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Managing Markets for Toxic Assets

  • Christopher L. House
  • Yusufcan Masatlioglu

We present a model in which banks trade toxic assets to raise funds for investment. The toxic assets generate an adverse selection problem and, as a consequence, the interbank asset market provides insufficient liquidity to finance investment. While the best investments are fully funded, socially efficient projects with modest payoffs are not. Investment is inefficiently low because acquiring funding requires banks to sell high-quality assets for less than their "fair" value. We then consider whether equity injections and asset purchases can improve market outcomes. Equity injections do not improve liquidity and may be counterproductive as a policy for increasing investment. By allowing banks to fund investments without having to sell high-quality assets, equity injections reduce the number of high-quality assets traded and further contaminate the interbank market. Paradoxically, if equity injections are directed to firms with the greatest liquidity needs, the contamination effect causes investment to fall. In contrast, asset purchase programs, like the Public-Private Investment Program, often have favorable impacts on liquidity, investment and welfare.

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Paper provided by National Bureau of Economic Research, Inc in its series NBER Working Papers with number 16145.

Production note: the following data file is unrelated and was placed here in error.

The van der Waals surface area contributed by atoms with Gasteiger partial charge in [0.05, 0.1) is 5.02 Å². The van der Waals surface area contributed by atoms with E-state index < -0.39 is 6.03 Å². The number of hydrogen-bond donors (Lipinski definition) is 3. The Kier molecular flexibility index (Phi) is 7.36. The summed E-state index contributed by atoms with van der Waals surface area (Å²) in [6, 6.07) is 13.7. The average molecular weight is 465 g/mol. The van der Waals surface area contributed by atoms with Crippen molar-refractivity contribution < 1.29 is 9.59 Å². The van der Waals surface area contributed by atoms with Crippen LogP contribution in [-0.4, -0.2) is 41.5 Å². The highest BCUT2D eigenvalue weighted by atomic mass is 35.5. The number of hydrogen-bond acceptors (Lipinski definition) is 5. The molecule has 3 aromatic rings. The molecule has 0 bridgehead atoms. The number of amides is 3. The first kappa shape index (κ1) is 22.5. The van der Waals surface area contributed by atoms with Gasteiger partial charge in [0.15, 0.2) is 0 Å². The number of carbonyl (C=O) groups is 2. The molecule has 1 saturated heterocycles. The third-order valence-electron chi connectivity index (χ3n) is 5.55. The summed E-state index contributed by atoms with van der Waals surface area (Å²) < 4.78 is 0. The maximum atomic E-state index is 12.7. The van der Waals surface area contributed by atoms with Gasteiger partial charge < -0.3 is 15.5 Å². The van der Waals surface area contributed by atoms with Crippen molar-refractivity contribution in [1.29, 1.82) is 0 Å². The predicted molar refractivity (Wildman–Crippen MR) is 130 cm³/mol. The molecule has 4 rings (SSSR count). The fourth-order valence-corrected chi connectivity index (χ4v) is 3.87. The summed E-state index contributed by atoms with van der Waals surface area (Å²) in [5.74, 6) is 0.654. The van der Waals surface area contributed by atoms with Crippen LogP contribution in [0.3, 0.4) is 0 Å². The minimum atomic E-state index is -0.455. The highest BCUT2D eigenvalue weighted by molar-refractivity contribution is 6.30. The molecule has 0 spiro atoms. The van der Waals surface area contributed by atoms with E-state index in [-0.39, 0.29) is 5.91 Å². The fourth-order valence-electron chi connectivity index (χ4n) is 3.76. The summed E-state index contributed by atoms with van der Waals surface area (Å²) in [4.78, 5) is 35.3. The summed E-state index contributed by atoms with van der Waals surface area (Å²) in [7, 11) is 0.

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Date of creation: Jul 2010
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Handle: RePEc:nbr:nberwo:16145
Note: AP EFG ME
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  1. Myers, Stewart C. & Majluf, Nicolás S., 1945-, 1984. "Corporate financing and investment decisions when firms have information that investors do not have," Working papers 1523-84., Massachusetts Institute of Technology (MIT), Sloan School of Management.
  2. Bernanke, B. & Gertler, M. & Gilchrist, S., 1998. "The Financial Accelerator in a Quantitative Business Cycle Framework," Working Papers 98-03, C.V. Starr Center for Applied Economics, New York University.
  3. Stiglitz, Joseph E & Weiss, Andrew, 1981. "Credit Rationing in Markets with Imperfect Information," American Economic Review, American Economic Association, vol. 71(3), pages 393-410, June.
  4. Philippon, Thomas & Skreta, Vasiliki, 2010. "Optimal Interventions in Markets with Adverse Selection," CEPR Discussion Papers 7737, C.E.P.R. Discussion Papers.
  5. Stiglitz Joseph, 2008. "We Aren't Done Yet: Comments on the Financial Crisis and Bailout," The Economists' Voice, De Gruyter, vol. 5(5), pages 1-4, September.
  6. Ben Lester & Braz Camargo, 2011. "Trading Dynamics in Decentralized Markets with Adverse Selection," 2011 Meeting Papers 1300, Society for Economic Dynamics.
  7. de Meza, David & Webb, David C, 1987. "Too Much Investment: A Problem of Asymmetric Information," The Quarterly Journal of Economics, MIT Press, vol. 102(2), pages 281-92, May.
  8. Stewart C. Myers & Nicholas S. Majluf, 1984. "Corporate Financing and Investment Decisions When Firms Have InformationThat Investors Do Not Have," NBER Working Papers 1396, National Bureau of Economic Research, Inc.
  9. N. Gregory Mankiw, 1986. "The Allocation of Credit and Financial Collapse," NBER Working Papers 1786, National Bureau of Economic Research, Inc.
  10. Myers, Stewart C. & Majluf, Nicholas S., 1984. "Corporate financing and investment decisions when firms have information that investors do not have," Journal of Financial Economics, Elsevier, vol. 13(2), pages 187-221, June.
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